At first, I struggled to get results. I then removed the spacer so that the sensor would be closer to the projectile, and turned up the sensitivity to Hi 2. Sure enough, I started to consistently get good data. One major caution with this setup is the heat of the silencer. The MagnetoSpeed Sporter is made of plastic and strapping it directly to a hot silencer could be a problem. I was very cautious in my firing schedule and had no problems, but that is not a guarantee of smooth sailing in the future.

    TFB Review: MagnetoSpeed Sporter Chronograph

    The MagnetoSpeed Sporter mounted on a suppressor, which can work in some circumstances

    I also used the MagnetoSpeed Sporter on a .22 LR rifle to see if it would work. I found that setting the sensitivity to Hi 1 worked best and produced accurate data. Setting on Hi 2 generated all sorts of errors, and regular sensitivity did not register any information. Playing with the sensitivity for any non-standard use may turn up some good data.

    TFB Review: MagnetoSpeed Sporter Chronograph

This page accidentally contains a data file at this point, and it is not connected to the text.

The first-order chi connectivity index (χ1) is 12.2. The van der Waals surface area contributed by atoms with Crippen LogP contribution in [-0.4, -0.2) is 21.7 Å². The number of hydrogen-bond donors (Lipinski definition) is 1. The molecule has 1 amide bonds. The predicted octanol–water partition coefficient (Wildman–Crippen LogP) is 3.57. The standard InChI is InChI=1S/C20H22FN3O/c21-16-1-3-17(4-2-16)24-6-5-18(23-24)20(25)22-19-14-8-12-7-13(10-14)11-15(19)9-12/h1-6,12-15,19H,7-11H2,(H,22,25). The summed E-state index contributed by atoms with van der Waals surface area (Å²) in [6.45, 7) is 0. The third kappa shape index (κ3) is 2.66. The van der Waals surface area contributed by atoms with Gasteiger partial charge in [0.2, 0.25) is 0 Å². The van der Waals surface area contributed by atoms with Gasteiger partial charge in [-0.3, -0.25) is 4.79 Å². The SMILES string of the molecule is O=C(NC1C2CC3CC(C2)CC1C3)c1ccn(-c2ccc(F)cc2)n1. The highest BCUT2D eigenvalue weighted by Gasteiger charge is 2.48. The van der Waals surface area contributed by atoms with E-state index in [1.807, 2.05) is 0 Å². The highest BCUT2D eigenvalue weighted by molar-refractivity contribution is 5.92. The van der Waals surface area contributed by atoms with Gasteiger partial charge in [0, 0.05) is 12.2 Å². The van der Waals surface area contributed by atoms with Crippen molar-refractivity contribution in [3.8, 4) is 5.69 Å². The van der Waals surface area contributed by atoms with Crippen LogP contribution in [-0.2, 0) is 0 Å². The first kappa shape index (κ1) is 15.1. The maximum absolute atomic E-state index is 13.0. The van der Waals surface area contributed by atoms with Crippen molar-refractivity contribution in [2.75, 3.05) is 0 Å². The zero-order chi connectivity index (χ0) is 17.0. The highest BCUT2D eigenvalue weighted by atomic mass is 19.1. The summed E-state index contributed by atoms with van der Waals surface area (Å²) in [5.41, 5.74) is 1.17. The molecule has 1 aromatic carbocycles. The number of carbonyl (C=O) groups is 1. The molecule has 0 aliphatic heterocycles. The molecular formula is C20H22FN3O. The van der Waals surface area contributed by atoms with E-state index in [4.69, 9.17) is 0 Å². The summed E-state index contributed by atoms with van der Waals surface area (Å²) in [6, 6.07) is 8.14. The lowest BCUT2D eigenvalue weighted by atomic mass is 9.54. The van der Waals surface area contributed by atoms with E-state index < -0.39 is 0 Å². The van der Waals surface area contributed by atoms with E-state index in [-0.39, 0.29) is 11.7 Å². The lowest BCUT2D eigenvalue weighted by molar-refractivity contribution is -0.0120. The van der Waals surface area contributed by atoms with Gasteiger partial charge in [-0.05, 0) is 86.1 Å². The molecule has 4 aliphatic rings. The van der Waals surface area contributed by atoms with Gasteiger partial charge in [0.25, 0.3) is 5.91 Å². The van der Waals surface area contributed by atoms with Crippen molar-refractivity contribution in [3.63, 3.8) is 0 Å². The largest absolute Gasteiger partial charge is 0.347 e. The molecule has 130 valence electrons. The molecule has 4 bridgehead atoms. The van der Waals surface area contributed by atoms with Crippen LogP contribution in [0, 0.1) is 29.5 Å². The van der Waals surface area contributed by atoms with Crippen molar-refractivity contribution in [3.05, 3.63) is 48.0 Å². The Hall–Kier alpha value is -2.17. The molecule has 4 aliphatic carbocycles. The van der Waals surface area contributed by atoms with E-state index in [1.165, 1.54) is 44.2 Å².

Hi 1 sensitivity provided good results on a .22 LR rifle


    All told, I generally like the MagnetoSpeed Sporter. MagnetoSpeed succeeded in creating an affordable and usable chronograph with enough features to get by. Serious reloaders or users who want to gather velocity data from a wide range of guns should opt for the V3. Its SD card data transfer could also be a major time saving for a serious reloader. But if you want a simple way to find out if the velocity number on a box of ammo is good or not, the MagnetoSpeed Sporter will absolutely deliver.

    We are committed to finding, researching, and recommending the best products. We earn commissions from purchases you make using the retail links in our product reviews. Learn more about how this works.

    AKA @fromtheguncounter on Instagram. Gun nerd, reloader, attorney, and mediocre hunter. Daniel can still be found on occasion behind the counter at a local gun store. When he is not shooting, he enjoys hiking, camping, and rappelling around Utah.